Beyond this, Washington is unlikely to be forced into giving more concessions to Pakistan. The erstwhile USSR is no more present in Afghanistan as an excuse to try to get military-financial aid from the USA. Any further attempts by Pakistan to use the Taliban card in any ways to get more shall only in all likelihood risk the delicate elastic thread of the friendship binding the White House and the Pakistani Establishment.

•4. The Chinese Position:

The Chinese government may find it politically useful to have a stable Afghanistan in its south-west as has already been explained above.

•5. The Indian Position:

The Indian Establishment is quite famous for coming up with the funny and outdated foreign policy ideas. It was recently reported to have insisted on the desirability of only the REINTEGRATION and not the RECONCILIATION of the Taliban citing the absurd logic of these two concepts being invariably different. According to it, the Taliban may be encouraged to join the political mainstream, but not permitted to share the political power.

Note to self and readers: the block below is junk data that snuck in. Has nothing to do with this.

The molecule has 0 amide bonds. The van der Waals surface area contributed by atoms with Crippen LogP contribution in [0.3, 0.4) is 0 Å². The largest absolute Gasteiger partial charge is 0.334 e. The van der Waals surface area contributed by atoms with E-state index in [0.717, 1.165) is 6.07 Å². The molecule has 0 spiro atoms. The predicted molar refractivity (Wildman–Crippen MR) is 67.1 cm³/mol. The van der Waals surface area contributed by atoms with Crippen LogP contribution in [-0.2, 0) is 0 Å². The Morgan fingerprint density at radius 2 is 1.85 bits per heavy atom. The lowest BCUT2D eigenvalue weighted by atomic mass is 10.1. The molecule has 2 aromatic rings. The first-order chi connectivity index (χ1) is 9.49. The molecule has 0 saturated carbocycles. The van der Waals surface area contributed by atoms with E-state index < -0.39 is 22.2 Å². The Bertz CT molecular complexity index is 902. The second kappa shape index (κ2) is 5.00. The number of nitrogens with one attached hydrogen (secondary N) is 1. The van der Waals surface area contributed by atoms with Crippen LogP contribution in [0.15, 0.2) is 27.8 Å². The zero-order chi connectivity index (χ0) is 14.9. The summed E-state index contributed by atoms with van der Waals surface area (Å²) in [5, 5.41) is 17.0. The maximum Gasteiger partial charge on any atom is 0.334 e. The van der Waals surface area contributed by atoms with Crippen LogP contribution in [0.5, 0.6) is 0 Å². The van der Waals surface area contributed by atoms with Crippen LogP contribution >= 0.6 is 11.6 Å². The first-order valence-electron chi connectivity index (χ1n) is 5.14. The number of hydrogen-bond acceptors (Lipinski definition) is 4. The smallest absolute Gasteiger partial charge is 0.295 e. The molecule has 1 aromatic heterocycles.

But, the reality is that these two concepts are mutually inter-related. The one without the other is totally meaningless, worthless and useless. This Indian confused-conceptuality has perhaps led to the continuance of the problems like the Naxalism and the NSCN, etc. in India.
The opposition political parties in India have on numerous occasions accused the current ruling Congress party in New Delhi of having used the Naxalites for political convenience in Andhra Pradesh without ever bothering about solving the Naxalism forever.